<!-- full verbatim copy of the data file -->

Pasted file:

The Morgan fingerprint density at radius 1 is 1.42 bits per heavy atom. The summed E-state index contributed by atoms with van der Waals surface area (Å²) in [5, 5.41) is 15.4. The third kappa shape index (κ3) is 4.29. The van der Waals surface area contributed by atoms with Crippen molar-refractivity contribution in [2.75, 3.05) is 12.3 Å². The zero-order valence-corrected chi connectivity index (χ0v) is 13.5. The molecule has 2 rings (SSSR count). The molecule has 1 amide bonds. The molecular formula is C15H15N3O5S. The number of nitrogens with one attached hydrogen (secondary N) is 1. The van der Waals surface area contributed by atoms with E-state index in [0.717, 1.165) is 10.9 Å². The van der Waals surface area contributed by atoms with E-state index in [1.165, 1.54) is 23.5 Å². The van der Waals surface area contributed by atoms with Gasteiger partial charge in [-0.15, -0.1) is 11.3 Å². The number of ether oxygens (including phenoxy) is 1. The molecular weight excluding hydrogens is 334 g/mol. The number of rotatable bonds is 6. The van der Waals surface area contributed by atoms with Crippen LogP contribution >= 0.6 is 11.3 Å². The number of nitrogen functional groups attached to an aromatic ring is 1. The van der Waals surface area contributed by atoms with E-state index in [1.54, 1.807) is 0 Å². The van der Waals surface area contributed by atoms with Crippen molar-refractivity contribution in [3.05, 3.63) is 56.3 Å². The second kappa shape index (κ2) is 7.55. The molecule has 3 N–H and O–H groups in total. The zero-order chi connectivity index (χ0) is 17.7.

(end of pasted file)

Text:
The Morgan fingerprint density at radius 1 is 1.42 bits per heavy atom. The summed E-state index contributed by atoms with van der Waals surface area (Å²) in [5, 5.41) is 15.4. The third kappa shape index (κ3) is 4.29. The van der Waals surface area contributed by atoms with Crippen molar-refractivity contribution in [2.75, 3.05) is 12.3 Å². The zero-order valence-corrected chi connectivity index (χ0v) is 13.5. The molecule has 2 rings (SSSR count). The molecule has 1 amide bonds. The molecular formula is C15H15N3O5S. The number of nitrogens with one attached hydrogen (secondary N) is 1. The van der Waals surface area contributed by atoms with E-state index in [0.717, 1.165) is 10.9 Å². The van der Waals surface area contributed by atoms with E-state index in [1.165, 1.54) is 23.5 Å². The van der Waals surface area contributed by atoms with Gasteiger partial charge in [-0.15, -0.1) is 11.3 Å². The number of ether oxygens (including phenoxy) is 1. The molecular weight excluding hydrogens is 334 g/mol. The number of rotatable bonds is 6. The van der Waals surface area contributed by atoms with Crippen LogP contribution >= 0.6 is 11.3 Å². The number of nitrogen functional groups attached to an aromatic ring is 1. The van der Waals surface area contributed by atoms with E-state index in [1.54, 1.807) is 0 Å². The van der Waals surface area contributed by atoms with Crippen molar-refractivity contribution in [3.05, 3.63) is 56.3 Å². The second kappa shape index (κ2) is 7.55. The molecule has 3 N–H and O–H groups in total. The zero-order chi connectivity index (χ0) is 17.7.